One of the films coming out of Sundance this year that is sure to have mainstream appeal is Leslye Headland’s Bachelorette. On paper there is no denying the connection between last year’s box office hit and 2012’s soon-to-be hit but the two films couldn’t be more different. Rebel Wilson, a blossoming comedic talent from Australia, stars in both films and breaks down the differences, along with discussing her staggering six up-coming films to be released this year. Check out the interview below where she kicks off with her thoughts on the premiere and read my review here.
Rebel Wilson: It has huge laughs, but then, especially in the more serious bits, everyone was really listening around me.
The Film Stage: That’s what I found so impressive about the movie, is the way it balances the comedy with the sensitive issues, and like, Leslye’s writing is so smart about that.
And when you read the script, like when I read the script when I was going to audition, I was like, “it really does.” I wouldn’t even call it a comedy when I read the script.”
Right, no. More like a dark comedy, but it’s amazing how it balances itself out. I was really impressed by that. I know you’re from Australia originally and you were doing some TV stuff there. Did you do some film work there?
I actually did two films. I did a short thing in Ghost Rider, which was an American film but it’s filmed in Australia, and I did an Australian film called Fat Pizza, which was very popular for an Australian comedy. But mainly TV. Most of the comedy talent works in TV because we don’t really have a comedy feature film industry.
And you have a big TV industry.
Yeah, most of all the cool writer-performers work in TV in Australia. So I’d done like 13 different shows.
So Bridesmaids, was that the big first cross-over project?
Yeah, that was my first big role in America.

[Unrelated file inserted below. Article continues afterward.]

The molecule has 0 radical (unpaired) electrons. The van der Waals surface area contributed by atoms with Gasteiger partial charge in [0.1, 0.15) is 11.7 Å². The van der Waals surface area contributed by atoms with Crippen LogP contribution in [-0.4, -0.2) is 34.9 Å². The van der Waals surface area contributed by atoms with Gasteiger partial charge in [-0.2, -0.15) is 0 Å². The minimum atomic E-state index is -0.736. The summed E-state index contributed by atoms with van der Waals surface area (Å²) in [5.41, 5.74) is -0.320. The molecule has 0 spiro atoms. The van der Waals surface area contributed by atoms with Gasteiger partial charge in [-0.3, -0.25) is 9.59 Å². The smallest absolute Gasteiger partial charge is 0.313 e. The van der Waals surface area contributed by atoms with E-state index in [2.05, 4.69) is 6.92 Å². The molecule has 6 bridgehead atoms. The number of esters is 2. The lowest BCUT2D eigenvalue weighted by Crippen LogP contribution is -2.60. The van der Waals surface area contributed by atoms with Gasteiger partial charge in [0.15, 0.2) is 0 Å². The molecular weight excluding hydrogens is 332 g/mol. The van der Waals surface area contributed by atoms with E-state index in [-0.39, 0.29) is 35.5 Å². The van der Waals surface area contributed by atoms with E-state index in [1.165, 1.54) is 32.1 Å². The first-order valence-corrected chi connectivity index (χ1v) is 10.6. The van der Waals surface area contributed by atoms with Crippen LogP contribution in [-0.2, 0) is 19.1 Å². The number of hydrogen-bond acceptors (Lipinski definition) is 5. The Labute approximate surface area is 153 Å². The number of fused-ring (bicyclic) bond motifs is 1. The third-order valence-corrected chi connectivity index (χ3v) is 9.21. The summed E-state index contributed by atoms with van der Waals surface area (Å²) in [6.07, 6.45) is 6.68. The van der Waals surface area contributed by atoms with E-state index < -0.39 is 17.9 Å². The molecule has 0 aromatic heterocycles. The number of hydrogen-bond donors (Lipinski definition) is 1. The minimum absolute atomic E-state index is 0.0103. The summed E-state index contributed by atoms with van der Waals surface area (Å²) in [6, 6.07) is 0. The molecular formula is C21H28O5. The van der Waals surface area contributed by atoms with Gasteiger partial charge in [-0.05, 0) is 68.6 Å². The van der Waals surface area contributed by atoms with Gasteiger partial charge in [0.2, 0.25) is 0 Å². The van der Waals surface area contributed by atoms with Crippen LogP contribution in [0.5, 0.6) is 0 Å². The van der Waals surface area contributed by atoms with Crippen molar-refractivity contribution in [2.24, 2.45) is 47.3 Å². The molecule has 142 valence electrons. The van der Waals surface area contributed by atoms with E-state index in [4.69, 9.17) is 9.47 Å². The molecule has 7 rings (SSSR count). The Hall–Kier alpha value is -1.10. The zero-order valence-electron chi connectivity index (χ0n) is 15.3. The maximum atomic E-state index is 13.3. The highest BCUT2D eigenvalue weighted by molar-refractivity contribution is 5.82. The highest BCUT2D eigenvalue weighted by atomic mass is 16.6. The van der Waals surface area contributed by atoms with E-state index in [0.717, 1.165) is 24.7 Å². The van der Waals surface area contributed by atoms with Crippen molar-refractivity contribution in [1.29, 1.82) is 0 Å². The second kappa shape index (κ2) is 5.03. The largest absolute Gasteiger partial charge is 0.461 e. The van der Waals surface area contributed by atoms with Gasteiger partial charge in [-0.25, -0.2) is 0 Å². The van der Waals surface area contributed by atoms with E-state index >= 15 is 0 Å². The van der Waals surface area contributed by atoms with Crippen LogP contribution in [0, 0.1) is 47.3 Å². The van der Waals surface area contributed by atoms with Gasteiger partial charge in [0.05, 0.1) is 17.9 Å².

And how did you land that?
When I first came to America on the back of a TV show that I’d written and produced in Australia. Industry people saw it so I thought maybe now’s the right time to come over. And then they send you out on a little parade of meetings that last 2 years on the networks [laughs], and one of them was an audition for Bridesmaids. And I went in for the Melissa McCarthy role, and I went in and I improvised for Paul Feig and Judd Apatow for an hour, with Kristen Wiig.
And I’d just seen her on Saturday Night Live and I’m like “Argh!” I’m sitting next to her, prepared from the script but they’re like, “no, we just wanna see what you’re made of.” I mean talk about pressure! [laughs] If I didn’t do well in that, there’s no way I would of got in. I think they were always gonna give the part to Melissa, but they were seeing who else is out there, and they liked my audition so much that they added me into the movie.
How would describe the major differences between working on Bridesmaids and then coming to work on Bachelorette?
It was really different styles, like on Bridesmaids. We did 15-minute takes on film, which is obviously very expensive. 90% improvised – the scenes. We had kind of a rough idea about what we had to do in the scene, and then we’d just go for it. And they’d really just keep it rolling and see, that’s how you get that really naturalistic performance style. Whereas in Bachelorette, Leslye’s script had such a clear way of the characters talking, and because it was so low-budget, we only did 2 or 3 takes, so you really had to nail it.
There wasn’t much wiggle room for the improv, as much?
There was a little bit, but like I love the opening scene because there was some improv in that, but the way Leslye’s style of writing was so distinctive, we kind of all were staying true to that.
Leslye comes from a theatrical background. How was her direction in terms of giving actors guidance, compared to other filmmakers and people you’ve worked with?
I was on the first day- the very first day – and you did notice that maybe she hadn’t done this before. I mean, of course, you’d probably be nervous on your first day, and we were doing that scene in the car, when we’re going to the wedding.